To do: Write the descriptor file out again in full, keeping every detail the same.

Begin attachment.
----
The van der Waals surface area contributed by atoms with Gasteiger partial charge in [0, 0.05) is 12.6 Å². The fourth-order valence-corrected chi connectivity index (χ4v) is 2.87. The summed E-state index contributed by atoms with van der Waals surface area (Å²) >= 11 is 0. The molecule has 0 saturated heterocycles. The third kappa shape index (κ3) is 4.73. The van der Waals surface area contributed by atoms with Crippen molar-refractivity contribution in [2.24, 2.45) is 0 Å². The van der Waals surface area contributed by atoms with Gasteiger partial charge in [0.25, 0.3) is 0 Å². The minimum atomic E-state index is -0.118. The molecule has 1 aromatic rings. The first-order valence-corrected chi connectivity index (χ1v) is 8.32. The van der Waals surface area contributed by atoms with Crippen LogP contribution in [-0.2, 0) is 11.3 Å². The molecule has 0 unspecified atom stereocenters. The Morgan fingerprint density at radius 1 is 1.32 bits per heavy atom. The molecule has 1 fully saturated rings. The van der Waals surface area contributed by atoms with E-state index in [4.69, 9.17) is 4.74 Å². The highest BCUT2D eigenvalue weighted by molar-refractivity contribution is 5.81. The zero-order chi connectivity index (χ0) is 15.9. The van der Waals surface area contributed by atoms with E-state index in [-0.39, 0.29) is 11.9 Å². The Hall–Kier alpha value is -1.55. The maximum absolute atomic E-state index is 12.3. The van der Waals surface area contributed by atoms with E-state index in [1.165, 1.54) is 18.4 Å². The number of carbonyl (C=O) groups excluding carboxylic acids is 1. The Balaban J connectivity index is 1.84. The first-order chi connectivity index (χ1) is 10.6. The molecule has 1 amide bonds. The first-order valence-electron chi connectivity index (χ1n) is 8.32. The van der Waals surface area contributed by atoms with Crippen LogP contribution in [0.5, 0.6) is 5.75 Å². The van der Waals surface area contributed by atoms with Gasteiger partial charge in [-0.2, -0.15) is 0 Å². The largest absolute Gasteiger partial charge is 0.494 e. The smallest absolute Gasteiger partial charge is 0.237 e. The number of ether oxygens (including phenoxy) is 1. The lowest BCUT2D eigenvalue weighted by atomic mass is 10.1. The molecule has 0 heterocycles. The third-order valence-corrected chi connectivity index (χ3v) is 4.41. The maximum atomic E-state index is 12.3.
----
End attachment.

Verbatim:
The van der Waals surface area contributed by atoms with Gasteiger partial charge in [0, 0.05) is 12.6 Å². The fourth-order valence-corrected chi connectivity index (χ4v) is 2.87. The summed E-state index contributed by atoms with van der Waals surface area (Å²) >= 11 is 0. The molecule has 0 saturated heterocycles. The third kappa shape index (κ3) is 4.73. The van der Waals surface area contributed by atoms with Crippen molar-refractivity contribution in [2.24, 2.45) is 0 Å². The van der Waals surface area contributed by atoms with Gasteiger partial charge in [0.25, 0.3) is 0 Å². The minimum atomic E-state index is -0.118. The molecule has 1 aromatic rings. The first-order valence-corrected chi connectivity index (χ1v) is 8.32. The van der Waals surface area contributed by atoms with Crippen LogP contribution in [-0.2, 0) is 11.3 Å². The molecule has 0 unspecified atom stereocenters. The Morgan fingerprint density at radius 1 is 1.32 bits per heavy atom. The molecule has 1 fully saturated rings. The van der Waals surface area contributed by atoms with E-state index in [4.69, 9.17) is 4.74 Å². The highest BCUT2D eigenvalue weighted by molar-refractivity contribution is 5.81. The zero-order chi connectivity index (χ0) is 15.9. The van der Waals surface area contributed by atoms with E-state index in [-0.39, 0.29) is 11.9 Å². The Hall–Kier alpha value is -1.55. The maximum absolute atomic E-state index is 12.3. The van der Waals surface area contributed by atoms with E-state index in [1.165, 1.54) is 18.4 Å². The number of carbonyl (C=O) groups excluding carboxylic acids is 1. The Balaban J connectivity index is 1.84. The first-order chi connectivity index (χ1) is 10.6. The molecule has 1 amide bonds. The first-order valence-electron chi connectivity index (χ1n) is 8.32. The van der Waals surface area contributed by atoms with Crippen LogP contribution in [0.5, 0.6) is 5.75 Å². The van der Waals surface area contributed by atoms with Gasteiger partial charge in [-0.2, -0.15) is 0 Å². The largest absolute Gasteiger partial charge is 0.494 e. The smallest absolute Gasteiger partial charge is 0.237 e. The number of ether oxygens (including phenoxy) is 1. The lowest BCUT2D eigenvalue weighted by atomic mass is 10.1. The molecule has 0 heterocycles. The third-order valence-corrected chi connectivity index (χ3v) is 4.41. The maximum atomic E-state index is 12.3.